With their cycles propped up against a nearby tree, the Morrisons soon took their plates and glasses and sat together on a picnic rug on the grass. As they relaxed and enjoyed their lunch, other guests began to arrive.

The contingent from the Tilling Wheelers, led by the ever-cheerful Georgie and Per on their tandem, was followed shortly by Diva Plaistow and Evie Bartlett. Immediately on arrival, Paddy again disgraced himself by attempting a full frontal attack upon the buffet table, but was very effectively rebuffed by the formidable Foljambe, who declared that she was “More than a match for that mangy hound any day!”

This prompted a relatively muted protest from Mrs Plaistow that “My Paddy hasn’t had mange for some years, actually”. She did however take the precaution of tying his lead to her bicycle, where he lay quite happily making inroads into a mound of turkey which had been conciliatorily provided by Foljambe - whose bark and bite were pretty much equally massively daunting and effective.  

The peak time for arrivals took place at about 1.30, when Quaint Irene appeared. Without hesitation or formal introduction, she gregariously joined the convivial group of Tilling Wheelers by now making inroads into the foaming wooden barrel of Boon’s redcurrant fool. Irene preferred a pint of bitter and much refreshed, wandered around making lightening sketches of fellow guests.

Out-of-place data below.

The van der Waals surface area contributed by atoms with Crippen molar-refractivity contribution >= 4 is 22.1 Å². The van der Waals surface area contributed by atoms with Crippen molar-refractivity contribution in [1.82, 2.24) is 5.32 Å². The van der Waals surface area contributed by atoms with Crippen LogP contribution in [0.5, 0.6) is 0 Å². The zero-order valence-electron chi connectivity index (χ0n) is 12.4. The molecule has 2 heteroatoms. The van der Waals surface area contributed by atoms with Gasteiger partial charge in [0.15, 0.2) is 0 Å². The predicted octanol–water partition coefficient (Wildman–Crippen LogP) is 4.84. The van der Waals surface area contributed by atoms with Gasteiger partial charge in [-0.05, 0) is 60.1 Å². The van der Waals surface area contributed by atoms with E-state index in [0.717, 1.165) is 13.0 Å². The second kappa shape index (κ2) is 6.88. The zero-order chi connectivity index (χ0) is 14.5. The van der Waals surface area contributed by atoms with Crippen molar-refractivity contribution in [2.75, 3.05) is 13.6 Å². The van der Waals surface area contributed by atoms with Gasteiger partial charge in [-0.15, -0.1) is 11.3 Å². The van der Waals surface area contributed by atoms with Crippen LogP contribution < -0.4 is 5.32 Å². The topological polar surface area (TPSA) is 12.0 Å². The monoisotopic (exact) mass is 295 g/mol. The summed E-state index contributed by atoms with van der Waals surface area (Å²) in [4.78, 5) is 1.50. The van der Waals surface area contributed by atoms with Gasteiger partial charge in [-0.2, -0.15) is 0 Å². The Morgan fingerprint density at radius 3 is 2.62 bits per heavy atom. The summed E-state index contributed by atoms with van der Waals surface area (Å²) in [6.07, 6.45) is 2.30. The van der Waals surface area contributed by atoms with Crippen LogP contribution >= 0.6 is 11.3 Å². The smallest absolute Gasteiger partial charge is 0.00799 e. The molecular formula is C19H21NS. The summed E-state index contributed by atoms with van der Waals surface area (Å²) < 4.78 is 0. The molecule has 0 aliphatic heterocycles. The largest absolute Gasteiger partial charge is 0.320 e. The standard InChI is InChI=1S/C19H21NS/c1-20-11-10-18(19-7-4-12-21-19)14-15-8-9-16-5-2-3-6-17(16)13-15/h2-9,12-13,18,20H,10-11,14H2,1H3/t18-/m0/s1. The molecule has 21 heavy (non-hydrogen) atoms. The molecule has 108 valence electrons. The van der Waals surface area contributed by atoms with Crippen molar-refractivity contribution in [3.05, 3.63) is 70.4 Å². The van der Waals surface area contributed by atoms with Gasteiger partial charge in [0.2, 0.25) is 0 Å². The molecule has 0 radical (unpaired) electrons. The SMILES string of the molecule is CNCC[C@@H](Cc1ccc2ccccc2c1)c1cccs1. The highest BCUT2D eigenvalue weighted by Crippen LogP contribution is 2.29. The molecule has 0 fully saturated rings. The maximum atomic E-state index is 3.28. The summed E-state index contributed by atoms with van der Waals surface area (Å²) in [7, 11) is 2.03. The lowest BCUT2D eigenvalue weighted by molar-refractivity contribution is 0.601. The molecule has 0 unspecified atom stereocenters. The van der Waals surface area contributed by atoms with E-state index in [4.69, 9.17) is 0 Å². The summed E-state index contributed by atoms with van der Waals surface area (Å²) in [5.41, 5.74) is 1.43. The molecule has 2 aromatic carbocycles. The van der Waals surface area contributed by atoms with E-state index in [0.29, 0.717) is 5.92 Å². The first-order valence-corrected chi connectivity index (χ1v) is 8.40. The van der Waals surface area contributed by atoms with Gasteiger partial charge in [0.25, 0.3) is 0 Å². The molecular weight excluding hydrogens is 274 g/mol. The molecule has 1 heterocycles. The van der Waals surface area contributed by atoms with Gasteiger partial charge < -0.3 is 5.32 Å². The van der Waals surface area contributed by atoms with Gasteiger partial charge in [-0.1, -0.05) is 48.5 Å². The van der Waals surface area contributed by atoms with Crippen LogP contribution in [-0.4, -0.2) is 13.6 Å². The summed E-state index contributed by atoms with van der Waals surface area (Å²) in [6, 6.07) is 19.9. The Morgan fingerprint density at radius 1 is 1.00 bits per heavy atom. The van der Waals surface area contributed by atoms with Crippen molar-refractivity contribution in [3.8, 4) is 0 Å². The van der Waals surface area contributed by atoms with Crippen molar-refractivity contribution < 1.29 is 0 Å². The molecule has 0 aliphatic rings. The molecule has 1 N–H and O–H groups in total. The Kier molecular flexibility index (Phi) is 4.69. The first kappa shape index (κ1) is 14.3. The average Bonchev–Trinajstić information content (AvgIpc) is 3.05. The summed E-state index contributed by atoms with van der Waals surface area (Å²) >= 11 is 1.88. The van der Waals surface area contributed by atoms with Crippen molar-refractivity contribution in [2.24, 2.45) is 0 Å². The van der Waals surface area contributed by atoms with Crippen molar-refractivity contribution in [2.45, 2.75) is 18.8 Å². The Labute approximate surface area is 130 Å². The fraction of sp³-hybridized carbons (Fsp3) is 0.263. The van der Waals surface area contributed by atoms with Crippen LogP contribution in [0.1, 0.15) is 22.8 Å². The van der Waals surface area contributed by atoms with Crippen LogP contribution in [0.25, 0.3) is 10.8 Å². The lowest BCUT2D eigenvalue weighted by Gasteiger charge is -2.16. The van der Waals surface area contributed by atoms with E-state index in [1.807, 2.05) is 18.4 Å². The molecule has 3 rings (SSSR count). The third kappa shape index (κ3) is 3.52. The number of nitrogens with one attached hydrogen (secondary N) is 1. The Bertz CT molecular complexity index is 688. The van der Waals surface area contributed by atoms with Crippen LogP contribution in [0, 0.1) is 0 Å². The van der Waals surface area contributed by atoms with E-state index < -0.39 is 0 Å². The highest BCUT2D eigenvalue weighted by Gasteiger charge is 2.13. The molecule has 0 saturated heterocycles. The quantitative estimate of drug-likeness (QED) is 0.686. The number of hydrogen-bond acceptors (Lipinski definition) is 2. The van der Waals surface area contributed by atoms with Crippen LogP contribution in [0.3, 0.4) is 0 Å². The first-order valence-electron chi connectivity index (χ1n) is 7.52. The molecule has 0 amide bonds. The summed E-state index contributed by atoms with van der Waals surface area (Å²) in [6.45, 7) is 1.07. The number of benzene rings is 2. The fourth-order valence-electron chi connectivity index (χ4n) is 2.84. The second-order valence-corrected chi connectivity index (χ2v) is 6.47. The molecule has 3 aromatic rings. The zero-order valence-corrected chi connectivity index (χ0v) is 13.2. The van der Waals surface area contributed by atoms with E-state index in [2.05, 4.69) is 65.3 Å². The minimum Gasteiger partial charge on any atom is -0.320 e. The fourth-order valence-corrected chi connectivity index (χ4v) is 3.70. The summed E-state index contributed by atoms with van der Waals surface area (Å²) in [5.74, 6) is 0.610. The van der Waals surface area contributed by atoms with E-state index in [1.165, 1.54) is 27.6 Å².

At about this time the tricycle of Susan Wyse entered the clearing with much waving of gloved hands and greetings to all.

Struggling behind and still clutching the heavy sable coat of his mistress was her butler Figgis, purple with effort, panting heavily with his normally immaculate dark jacket and pin striped trousers soaked in sweat. As his bicycle ground to a halt, he literally fell off, but his collapse was fortunately cushioned by the hitherto burdensome sables. As he lay there exhausted, Susan Wyse cried out, “Do be careful of my sables, won’t you Figgis. And don’t just lie there, kindly get up and help Boon serve our guests their luncheon.”

Rendered speechless by these remarks, Figgis summoned what dignity he could in the circumstances. Without a word, he gingerly stood up, dusted himself off and walked stiffly over to join his colleague serving behind the trestle table.

The slight tension in the air created by this event was dissipated by the tumultuous arrival of Georgie Pillson and his sisters. A cordial round of greetings was immediately overtaken by a cacophony of snarls and barking as the inevitable confrontation took place between Tiptree and Paddy, when the former predictably sought to commandeer the sliced turkey, hitherto enjoyed by the latter.